the cumulative scent from the yard becomes
an almost visible miasma.

I nose about the grounds, sizing up
the ancient fruit trees:
Keifer pear, a thicket of plum,
Concord grape on a stalwart trellis,
a half-dead quince
& the sprout-clogged branches that already droop
with this year’s apple crop:
Baldwin. Pippin. Winesap. Smokehouse.
The mottled trunks of these last survivors
from an orchard abandoned in the ’40s
could exhaust an artist’s palette.

The house has proved less hardy.
Two winters of heavy snows & a rampant wisteria
have conspired against both porches,
& the whole back half of the house
meanders on a collapsed foundation,
senile with rot.


Fifteen feet away I come to a stop.
Memories of Margaret’s ghost stories
from childhood Halloweens
are summoned up by a multiphonic hum
and an odor overpoweringly sweet.
I look up: honeybees beard the attic gables
crowding the cracks like subway commuters at rush hour.
These are, no doubt, distant descendants
of the bees Margaret kept for decades
in boxes above the orchard – my pets,
she used to laugh. I press my ear
against the faded clapboard
to listen to the roar: no seashell’s
echo of my own bloodsurf, but the actual
pulse of the house, murmuring
like an industrial loom from
the gentle fricative welding of warp to weft.

I step back to watch the bees.
After a while I start to see a pattern
in their lines of flight, spokes
of a spinning wheel drawing in nectar
from every blossoming corner of the yard.
The hive couldn’t have found a fortress
more impregnable to marauding bears
than these catacombed walls.
From every crevice their coffers overflow
& Margaret’s house weeps honey
the way a tree leaks sap.


Groggy from the heat, awash in sweat
I resume my walk, if only for
the illusion of a breeze. A pool of shade
beckons from behind the tumbledown shed
where the steel-ribbed frame of a chaise lounge
flowers orange with rust.

I weave through the trees above the spring,
leap the low mound with its stray runners
of barbed wire marking the old line
& plunge into the field, a cloud of pollen
from the brome as I swing my shovel,
clean blade catching the sun.

“Alone in the world”: hill country women

holloway overhung with ancient trees n Cornwall

I wrote the following poem back in 1992. My mother included it on the dedication page of her book Appalachian Autumn (University of Pittsburgh Press, 1994), a synoptic nature book that included a description of the clearcut logging of a 100-acre portion of Plummer’s Hollow that had once belonged to the McHugh family.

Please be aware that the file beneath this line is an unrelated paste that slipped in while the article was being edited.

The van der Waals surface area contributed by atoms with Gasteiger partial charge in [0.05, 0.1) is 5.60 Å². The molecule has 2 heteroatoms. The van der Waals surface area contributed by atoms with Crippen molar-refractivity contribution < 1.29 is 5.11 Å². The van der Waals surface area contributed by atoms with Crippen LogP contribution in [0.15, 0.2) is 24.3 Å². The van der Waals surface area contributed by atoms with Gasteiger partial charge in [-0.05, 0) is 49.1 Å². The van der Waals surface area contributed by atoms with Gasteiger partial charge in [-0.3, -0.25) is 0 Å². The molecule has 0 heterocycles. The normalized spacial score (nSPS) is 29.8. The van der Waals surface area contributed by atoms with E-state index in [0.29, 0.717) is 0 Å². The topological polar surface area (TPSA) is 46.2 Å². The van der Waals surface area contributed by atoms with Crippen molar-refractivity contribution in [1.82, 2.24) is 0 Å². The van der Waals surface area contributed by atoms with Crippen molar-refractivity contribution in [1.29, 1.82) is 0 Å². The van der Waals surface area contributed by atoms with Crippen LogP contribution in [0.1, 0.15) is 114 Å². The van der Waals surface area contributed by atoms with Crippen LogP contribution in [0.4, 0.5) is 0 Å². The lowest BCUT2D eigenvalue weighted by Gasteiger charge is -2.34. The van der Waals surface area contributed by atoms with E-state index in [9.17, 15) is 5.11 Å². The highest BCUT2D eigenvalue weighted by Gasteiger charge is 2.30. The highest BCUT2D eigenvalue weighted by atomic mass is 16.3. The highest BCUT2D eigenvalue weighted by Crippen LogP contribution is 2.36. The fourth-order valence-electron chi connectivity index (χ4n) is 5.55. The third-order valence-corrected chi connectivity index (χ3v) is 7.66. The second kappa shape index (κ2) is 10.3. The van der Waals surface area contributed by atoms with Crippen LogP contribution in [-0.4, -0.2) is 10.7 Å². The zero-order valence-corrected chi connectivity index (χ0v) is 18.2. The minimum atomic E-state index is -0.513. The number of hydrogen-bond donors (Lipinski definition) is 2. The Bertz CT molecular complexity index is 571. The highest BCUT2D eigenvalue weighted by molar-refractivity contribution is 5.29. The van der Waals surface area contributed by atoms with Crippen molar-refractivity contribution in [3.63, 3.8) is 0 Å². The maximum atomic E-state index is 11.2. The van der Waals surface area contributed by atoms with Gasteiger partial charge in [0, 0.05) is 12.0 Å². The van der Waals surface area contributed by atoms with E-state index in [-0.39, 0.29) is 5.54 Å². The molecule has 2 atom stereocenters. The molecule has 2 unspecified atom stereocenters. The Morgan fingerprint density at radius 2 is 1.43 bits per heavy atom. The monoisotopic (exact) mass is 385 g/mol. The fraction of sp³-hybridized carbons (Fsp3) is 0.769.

in memoriam Margaret McHugh

When her mind went they took her away
from the house in the hollow where she’d lived
forty years in combat readiness
with her dog & her shotgun, a color TV
& her dead brother’s artificial legs standing
guard at the top of the stairs.

Her ancestors’ land had been sold out from under her
& clear-cut by the absentee owner
who couldn’t be bothered with a mother’s deathbed
commandment half a century old:
Don’t let anyone lumber the mountain again.
She’ll never survive a third cutting
& neither will you.


From the other end of Appalachia, in northern Georgia, here’s an excerpt from an interview with Anna Howard, 93 at the time (1973, or a few years before: this was included in Foxfire 2, edited by Eliot Wigginton and published by Anchor/Doubleday). For all you city people, “locust” refers to a very hard wood, black or yellow locust, often used for fence posts because of its resistance to rot. The oldest portion of my house, built right after the Civil War, rests on a sill of locust instead of a rock foundation. The bark is still intact.


God can put it on your heart or mine anything he wants you t’do, and I know he can. He has mine. Pray about things you don’t know what t’do about. It’ll come to you just as plain.

And I try t’be all th’same alike. I don’t talk about people. I don’t say no harm about nobody and all they do. It says in th’Bible t’do unto others as we wish t’be done by, and I feel that way about that. And I feel like if you’re in earnest and got faith in th’Lord and ask him for anything, he’ll put it right in your mind. . . .